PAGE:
Notre Dame did not escape its 24-17 victory over No. 14 Michigan unscathed Saturday night. Sophomore defensive tackle Myron Tagovailoa-Amosa (above, right) will miss the vast majority of the regular season with a broken foot, Irish head coach Brian Kelly said Sunday.
The injury occurred too early for Tagovailoa-Amosa to notch a tackle against the Wolverines, but he provided needed depth on the interior in 2017, appearing in all 13 games and making 12 tackles with 1.5 for loss. His emergence was a bit of a surprise and raised hopes for a deeper rotation at tackle this season after spending an entire year in a collegiate strength and conditioning program.
“He’s an outstanding player,” Kelly said. “We’re hopeful we’ll get maybe some play out of him at the end of the year. If it’s 10 weeks, maybe we get considerable play with some late-game activity from him.”
In that scenario, Tagovailoa-Amosa could benefit from the NCAA’s shift on eligibility this year. At any point in the past, this would rule him out for the season and lead to a medical redshirt. Why bring a player back in the season finale for a dozen snaps at the cost of an entire year down the line? However, Tagovailoa-Amosa could now return for up to three more games and still retain that year of eligibility. With that in mind, Notre Dame will cross its fingers he might be able to see some action against Syracuse at Yankee Stadium on Nov. 17 to get back into the flow of things before a high-profile matchup at USC to end the regular season.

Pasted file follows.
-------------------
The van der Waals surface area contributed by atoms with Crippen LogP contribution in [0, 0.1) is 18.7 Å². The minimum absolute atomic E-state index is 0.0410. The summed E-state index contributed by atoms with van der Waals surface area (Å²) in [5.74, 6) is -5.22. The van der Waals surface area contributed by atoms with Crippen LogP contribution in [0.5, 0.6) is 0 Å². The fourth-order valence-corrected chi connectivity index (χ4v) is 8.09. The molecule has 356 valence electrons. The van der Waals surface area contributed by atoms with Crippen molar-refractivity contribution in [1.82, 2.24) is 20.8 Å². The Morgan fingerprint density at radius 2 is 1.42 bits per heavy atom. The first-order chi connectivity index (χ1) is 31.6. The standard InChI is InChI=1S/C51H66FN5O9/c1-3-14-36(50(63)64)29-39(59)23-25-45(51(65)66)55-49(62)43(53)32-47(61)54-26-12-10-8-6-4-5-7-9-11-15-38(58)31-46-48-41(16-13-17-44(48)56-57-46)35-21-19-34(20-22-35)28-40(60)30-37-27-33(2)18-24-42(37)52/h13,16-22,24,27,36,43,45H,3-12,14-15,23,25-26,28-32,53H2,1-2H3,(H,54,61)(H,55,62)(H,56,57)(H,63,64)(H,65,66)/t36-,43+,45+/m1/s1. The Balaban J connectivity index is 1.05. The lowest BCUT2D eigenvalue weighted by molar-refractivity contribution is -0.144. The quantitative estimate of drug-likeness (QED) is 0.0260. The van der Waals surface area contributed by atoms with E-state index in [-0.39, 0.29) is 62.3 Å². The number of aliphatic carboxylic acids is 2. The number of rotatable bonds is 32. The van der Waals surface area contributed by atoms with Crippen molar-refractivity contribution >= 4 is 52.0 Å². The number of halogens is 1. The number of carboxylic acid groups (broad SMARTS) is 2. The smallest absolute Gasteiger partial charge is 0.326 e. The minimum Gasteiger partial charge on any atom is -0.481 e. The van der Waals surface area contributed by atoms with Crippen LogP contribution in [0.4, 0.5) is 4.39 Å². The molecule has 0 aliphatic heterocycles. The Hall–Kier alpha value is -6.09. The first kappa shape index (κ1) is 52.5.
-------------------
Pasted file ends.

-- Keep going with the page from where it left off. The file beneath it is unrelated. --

Without Tagovailoa-Amosa last night, the Irish turned to freshman Jayson Ademilola. He finished with one tackle, a number likely to be exceeded this coming weekend against Ball State.
“Jayson will be put in a high-leverage situation,” Kelly said. “(Senior) Micah Dew-Treadway will get some snaps. We’ll cross-train (fifth-year) Jonathan Bonner, as well.
“That’s probably the plan of attack, Jayson getting more snaps. We have a lot of confidence in Jayson. He’s ready to play some good football for us.”
Bonner spent 2017 as the three-technique tackle, surprising with his effectiveness. He and senior Jerry Tillery flipped in the spring, though, moving Bonner to nose tackle. Adding him to the rotation behind Tillery would increase the reps needed from sophomore Kurt Hinish, Bonner’s primary backup.
ON CHASE CLAYPOOL AND SPECIAL TEAMS
Twice junior receiver Chase Claypool beat the rest of Notre Dame’s punt coverage unit down the field. The first came just before halftime, halting Michigan returner Donovan Peoples-Jones at the Wolverines two-yard line. The other stopped Peoples-Jones just before he appeared poised to break loose on a return with the Wolverines trailing by just a touchdown in the final minutes. If Claypool did not knock him out of bounds, another 10 yards and ripe field position seemed a minimum.
“[Claypool] brings a lot,” Kelly said. “The game is still coming to him in terms of knowledge of everything that he does on a day-to-day basis. He has such a want and a desire and a high care factor. You love his energy. You love the emotion he brings. Sometimes it’s a balancing act of not getting outside the lines.”
It was that high care factor and energy that pushed Claypool to 11 special teams tackles as a freshman. He did not appear on those coverage units last season, instead focusing his efforts on receiver duties. Reincorporating Claypool on return coverage showcases his unique athleticism and, apparently, still stymies the opposition’s best attempts at a comeback. He also had three catches for 47 yards.
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